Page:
Last year, I was inspired by Buffy Hamilton and other media specialists who were participating in National Poem In Your Pocket Day. I asked myself, “How might we celebrate this wonderful day in our elementary school?” This question developed into a 2-day celebration of poetry throughout our whole school.
Our preparation starts at the beginning of April with daily poetry on BTV and poetry writing workshops with multiple classes. This year, we did lessons on green living poetry, poetry & photography, book spine poetry, and shape poetry. Many classroom teachers also explored biopoetry and list poetry. Because of CRCT testing, we held our Poem in Your Pocket Day on April 15th instead of the national day, April 29th. On April 15th, all students, teachers, and staff carried poems in their pockets that they wrote themselves or that they copied from a book. Each person was given a “Poem In Your Pocket Day 2010” sticker indicating that they had a poem in their pocket. All day, participants were encouraged to stop one another and share their poems.
On April 14th & 15th, the media center was transformed into a poetry cafe. Tables were set with bulletin board paper tablecloths, paper lanterns, die-cut confetti, and poetry books. Crayons were also placed on tables for students to create their own images and poetry as they attended the cafe. Lamps covered by scarves lighted the sides of the media center. The stage area featured a cloth covered stool with groovy lights and fabrics as a backdrop. Every class in the school came to the cafe during the two days to read poetry at the open mic. We all celebrated each poet’s reading by snapping.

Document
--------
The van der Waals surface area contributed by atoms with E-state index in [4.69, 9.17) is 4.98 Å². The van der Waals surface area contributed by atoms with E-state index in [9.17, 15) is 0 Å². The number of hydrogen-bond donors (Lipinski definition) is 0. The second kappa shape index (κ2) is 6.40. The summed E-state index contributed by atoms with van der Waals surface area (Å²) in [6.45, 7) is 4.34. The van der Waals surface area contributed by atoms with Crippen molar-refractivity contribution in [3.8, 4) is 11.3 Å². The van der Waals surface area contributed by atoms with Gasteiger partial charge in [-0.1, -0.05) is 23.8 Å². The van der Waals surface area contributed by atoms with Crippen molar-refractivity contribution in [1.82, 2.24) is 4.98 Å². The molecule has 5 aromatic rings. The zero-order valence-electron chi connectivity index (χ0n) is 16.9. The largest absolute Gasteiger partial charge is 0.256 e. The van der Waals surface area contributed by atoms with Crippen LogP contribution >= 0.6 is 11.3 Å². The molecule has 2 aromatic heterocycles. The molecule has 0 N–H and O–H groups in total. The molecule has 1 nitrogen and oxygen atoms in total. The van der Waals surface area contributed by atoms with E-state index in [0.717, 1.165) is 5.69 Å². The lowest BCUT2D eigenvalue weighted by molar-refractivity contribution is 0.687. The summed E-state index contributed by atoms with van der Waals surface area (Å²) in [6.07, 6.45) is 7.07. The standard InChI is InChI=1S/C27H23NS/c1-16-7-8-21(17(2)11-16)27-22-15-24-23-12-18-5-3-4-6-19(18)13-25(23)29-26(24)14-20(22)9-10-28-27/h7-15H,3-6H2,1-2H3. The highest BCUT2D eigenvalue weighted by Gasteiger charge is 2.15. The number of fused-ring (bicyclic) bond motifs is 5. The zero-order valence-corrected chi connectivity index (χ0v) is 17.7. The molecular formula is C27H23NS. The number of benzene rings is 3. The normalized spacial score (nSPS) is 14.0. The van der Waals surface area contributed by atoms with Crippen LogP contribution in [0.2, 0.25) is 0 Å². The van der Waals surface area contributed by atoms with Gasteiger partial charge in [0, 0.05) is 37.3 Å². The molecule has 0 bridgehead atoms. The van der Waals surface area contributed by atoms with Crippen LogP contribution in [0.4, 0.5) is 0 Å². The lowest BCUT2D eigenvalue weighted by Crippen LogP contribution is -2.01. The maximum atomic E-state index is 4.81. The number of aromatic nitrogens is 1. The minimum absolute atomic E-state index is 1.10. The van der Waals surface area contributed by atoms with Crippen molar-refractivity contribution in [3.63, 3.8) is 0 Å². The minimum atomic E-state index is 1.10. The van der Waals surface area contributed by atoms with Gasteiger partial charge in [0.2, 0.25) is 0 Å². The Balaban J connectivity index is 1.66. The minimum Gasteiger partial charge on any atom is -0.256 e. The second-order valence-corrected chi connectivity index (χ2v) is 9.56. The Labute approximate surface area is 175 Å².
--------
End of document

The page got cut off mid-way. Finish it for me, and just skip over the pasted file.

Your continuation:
Several incredible moments happened during the two days. When our paraprofessional, Ms. Olin went to do lunch duty, she saw students asking each other to share their poems. Our principal went outside to recess on both of our school playgrounds and heard students saying, “Do you have your poem? Let me hear it”. In the media center, we saw several students who hardly ever speak go up to the microphone and share their poem. We saw students do some impromptu multiple voice poems and choral reading. We also heard a beautiful reading of Eloise Greenfield’s “Honey, I Love” from a 3rd grader. We had several adults who also shared at our open mic. Our school secretary, aka “The Queen”, shared a poem about being a queen. Our technology integration specialist, Steve Piazza, shared a poem he wrote about pockets. Meg Inscoe, a first grade paraprofessional, shared a limerick about her class. Ms. Olin shared two poems that she wrote about things she loves and dreams. Several teachers, including Ms. Em, shared their poetry as well. Our assistant principal saw students sharing poems after school as they went to their cars. Also, her son had memorized his poem and recited it for the family at dinner. The day after Poem in your Pocket Day, a PreK student brought me a poetry book he had made at home and he left space for me to include my own poems. The list could go on and on. The day was just filled with wonderful moments.